July/August 2014

Issue link: http://ailahub.aila.org/i/355295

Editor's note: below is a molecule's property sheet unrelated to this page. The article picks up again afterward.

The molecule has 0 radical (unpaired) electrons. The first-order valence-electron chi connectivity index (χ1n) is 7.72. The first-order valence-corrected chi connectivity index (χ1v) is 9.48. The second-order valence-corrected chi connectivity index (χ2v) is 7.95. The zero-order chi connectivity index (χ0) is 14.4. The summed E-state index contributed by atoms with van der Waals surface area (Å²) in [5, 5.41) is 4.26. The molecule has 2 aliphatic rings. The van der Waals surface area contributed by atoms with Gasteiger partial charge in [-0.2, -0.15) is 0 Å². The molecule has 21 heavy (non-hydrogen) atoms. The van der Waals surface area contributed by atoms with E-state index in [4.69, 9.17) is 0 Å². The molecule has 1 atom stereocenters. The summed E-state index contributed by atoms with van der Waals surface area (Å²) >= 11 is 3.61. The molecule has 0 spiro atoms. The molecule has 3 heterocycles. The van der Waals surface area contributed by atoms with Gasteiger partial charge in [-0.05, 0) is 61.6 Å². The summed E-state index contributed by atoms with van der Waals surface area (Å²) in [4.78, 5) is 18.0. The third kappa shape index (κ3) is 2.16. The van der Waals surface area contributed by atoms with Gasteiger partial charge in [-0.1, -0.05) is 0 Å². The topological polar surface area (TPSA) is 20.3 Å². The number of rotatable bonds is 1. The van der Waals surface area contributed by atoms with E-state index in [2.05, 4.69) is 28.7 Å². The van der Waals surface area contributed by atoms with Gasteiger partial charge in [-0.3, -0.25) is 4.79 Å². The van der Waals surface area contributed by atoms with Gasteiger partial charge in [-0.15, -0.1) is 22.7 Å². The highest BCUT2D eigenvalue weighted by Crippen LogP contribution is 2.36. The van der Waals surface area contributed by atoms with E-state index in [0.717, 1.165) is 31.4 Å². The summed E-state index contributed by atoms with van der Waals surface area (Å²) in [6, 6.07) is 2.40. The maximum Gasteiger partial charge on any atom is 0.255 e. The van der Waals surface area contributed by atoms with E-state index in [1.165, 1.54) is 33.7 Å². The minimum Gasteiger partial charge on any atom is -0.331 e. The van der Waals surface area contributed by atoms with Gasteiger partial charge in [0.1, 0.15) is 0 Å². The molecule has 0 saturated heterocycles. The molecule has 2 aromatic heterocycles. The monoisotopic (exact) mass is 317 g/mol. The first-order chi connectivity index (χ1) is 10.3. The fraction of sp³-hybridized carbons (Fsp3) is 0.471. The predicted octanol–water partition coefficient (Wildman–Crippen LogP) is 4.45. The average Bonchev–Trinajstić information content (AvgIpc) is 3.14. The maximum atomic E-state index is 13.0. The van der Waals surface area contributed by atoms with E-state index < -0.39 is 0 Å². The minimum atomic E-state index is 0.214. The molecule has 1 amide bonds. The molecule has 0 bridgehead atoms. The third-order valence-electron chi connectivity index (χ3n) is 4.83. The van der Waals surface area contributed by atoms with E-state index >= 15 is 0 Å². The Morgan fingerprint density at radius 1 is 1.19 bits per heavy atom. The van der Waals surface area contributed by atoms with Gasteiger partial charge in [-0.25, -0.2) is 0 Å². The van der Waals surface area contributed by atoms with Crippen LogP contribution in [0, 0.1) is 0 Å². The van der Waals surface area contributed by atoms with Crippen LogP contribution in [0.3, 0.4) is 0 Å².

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Lifestyle 9 What's Trending 9 Inter Alia 9 Get Connected 9 Member Advantage 9 Contact Us u Immigration & Crimes w Immigration & Health care w going global w business immigration w behind the case sponsor: about us: 3 Practice Pointers Hoodlum or Hero? Representing the Cooperating Witness by Mary E. Kramer C ombating the forces of organized illegal activity worldwide depends on the information revealed by non–U.S. citizens to U.S. law enforcement. Although they are oen being investigated or prosecuted, or even have been convicted of a crime already, these "informants" and cooperating witnesses, and their family members, still risk their lives to assist the U.S. government in exchange for protection in the United States. All too oen, however, the United States falls short of its obligations. Whether cooperation is gained via a wrien plea agreement or an unwrien moral obligation, witnesses and their families are exposed to violent repercussions, including assassination and torture, on account of assistance given to the U.S. law enforcement officials. In the absence of affirmative government assistance, defense aorneys must fight for their clients in immigration proceedings and in the federal courts with whatever tools are available. In Rranci v. A'y Gen. of the United States, 540 F.3d 165 (3d Cir. 2008), the ird Circuit broached the issue of the United States's obligations to witnesses under the United Nations Convention Against Transnational Organized Crime (UNTOC). Article 24 of the UNTOC, "Protection of witnesses," reads, "Each State Party shall take appropriate measures within its means to provide effective protection from potential retaliation or intimidation for witnesses in criminal proceedings who give testimony concerning offences covered by this Convention and, as appropriate, for their relatives and other persons close to them." Cooperating witnesses risk their lives to assist the U.S. government in exange for protection. All too oen, however, the United States falls short of its obligations. S Visas: Rarely Used, but Very Useful (FREE!) + LIBRARY PODCAST AILA next uww

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